I watch, from barely two metres away, as he clicks away at his computer. For all I know, he is oblivious to my presence, his mind obviously on towering structures, nuts and bolts.
Then he speaks. “I was actually convinced after high school that I never wanted to be an architect,” says Scheeren dryly, leaning forward into the table a few minutes after the interview got underway. He never seems relaxed, but at the same time, looks always at ease. Back in high school, he was the lead singer of several bands and was more preoccupied in the intangible arts of music and literature. There was hesitation in following in his father’s footsteps because, he says: “On one hand, there was a fascination with singing and writing and on the other, there was a clear realisation that architecture was an incredibly demanding environment, something that you could only do full-hearted.”
Yet, he was not afraid to take on the consuming profession. Even as a child, Scheeren was independent, a trait he picked up from having parents who both studied and then worked while he was growing up. “On the first day of primary school, I already had my own keys and would go home alone and sometimes prepare my own food.”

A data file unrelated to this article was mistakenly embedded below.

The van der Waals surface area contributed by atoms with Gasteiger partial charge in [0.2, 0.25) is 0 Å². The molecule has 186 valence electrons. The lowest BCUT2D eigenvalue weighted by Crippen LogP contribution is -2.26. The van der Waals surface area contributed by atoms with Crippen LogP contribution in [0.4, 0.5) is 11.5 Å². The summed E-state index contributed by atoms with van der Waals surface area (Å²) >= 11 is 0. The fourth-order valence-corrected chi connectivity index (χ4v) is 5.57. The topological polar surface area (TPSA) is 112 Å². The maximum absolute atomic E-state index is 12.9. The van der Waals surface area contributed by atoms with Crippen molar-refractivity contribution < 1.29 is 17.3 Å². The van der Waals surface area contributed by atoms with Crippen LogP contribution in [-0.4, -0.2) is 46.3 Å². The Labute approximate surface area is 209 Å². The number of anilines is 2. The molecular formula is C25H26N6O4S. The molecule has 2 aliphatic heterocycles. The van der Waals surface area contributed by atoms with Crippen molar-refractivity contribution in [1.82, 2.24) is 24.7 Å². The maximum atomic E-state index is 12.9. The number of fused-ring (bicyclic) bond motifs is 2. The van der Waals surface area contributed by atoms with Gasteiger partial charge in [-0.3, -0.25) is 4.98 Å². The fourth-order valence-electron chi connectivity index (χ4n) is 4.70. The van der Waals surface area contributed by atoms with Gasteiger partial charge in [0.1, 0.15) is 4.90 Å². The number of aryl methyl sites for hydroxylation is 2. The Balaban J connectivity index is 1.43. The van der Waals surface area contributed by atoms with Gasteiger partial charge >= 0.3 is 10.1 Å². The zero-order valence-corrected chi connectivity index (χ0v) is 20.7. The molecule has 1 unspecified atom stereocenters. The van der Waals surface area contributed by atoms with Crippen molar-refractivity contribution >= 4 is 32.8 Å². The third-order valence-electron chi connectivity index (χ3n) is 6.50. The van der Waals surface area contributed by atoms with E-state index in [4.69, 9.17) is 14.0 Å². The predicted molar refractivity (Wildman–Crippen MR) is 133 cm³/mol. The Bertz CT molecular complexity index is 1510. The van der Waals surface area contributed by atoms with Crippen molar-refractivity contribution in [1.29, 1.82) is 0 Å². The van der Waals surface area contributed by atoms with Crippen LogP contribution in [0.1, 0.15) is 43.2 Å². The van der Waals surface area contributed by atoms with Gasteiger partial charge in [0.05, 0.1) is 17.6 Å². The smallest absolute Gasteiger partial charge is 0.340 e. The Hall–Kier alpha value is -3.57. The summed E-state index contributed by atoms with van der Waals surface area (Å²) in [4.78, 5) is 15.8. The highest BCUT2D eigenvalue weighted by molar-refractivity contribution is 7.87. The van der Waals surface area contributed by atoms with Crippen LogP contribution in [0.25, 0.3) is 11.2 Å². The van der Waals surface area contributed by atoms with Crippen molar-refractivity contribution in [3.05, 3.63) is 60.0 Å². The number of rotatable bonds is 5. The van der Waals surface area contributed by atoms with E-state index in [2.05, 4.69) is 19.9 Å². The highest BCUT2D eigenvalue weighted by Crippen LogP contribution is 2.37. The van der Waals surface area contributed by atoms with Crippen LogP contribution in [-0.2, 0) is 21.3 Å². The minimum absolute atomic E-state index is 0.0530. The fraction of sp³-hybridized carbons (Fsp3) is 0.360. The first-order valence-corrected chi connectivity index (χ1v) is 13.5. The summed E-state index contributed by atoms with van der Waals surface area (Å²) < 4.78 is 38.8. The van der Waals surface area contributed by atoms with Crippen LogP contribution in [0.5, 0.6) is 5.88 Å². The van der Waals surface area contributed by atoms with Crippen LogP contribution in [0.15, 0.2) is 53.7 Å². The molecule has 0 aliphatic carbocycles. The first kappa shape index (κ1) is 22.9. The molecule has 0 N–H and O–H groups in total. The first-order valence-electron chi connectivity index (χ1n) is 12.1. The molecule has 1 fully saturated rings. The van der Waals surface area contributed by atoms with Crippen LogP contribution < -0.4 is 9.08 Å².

Which was why, when he decided to take on the profession, he was long prepared consciously, and perhaps sub-consciously. “When my father was studying in architecture school, he always took me, as a baby, with him. I basically grew up in the architecture faculty.” At an age when his friends were playing around with juvenile Lego blocks, Scheeren was busy studying real structural works. When his father set up his firm, he spent much of his time there and at 14, started designing simple things like an entrance lobby, or some bits of the company’s projects.
It was also in his youth that he discovered what architecture could ultimately be for him. When he was 10, he flew with a friend to New York City where he spent six weeks exploring the city. “The experience of this super city, of this monstrous derelict urbanity… The sense of how a place lives, what it is made of, what works and what doesn’t — I think this was really the beginning,” Scheeren muses.
This inspired him to travel to many countries in the world, to inhale the vibrancy of many cities. One of these trips would change his life. At 21, on a whim, he decided to take three months off to backpack across China. Unlike now, where every second headline on any newspaper is about the Middle Kingdom, Scheeren arrived when there was no open tourism, and when the Foreign Exchange Certificate (FEC), the money that foreigners were made to spend, was still in use. He exchanged all his FEC, then walked, biked and bussed through the entire country.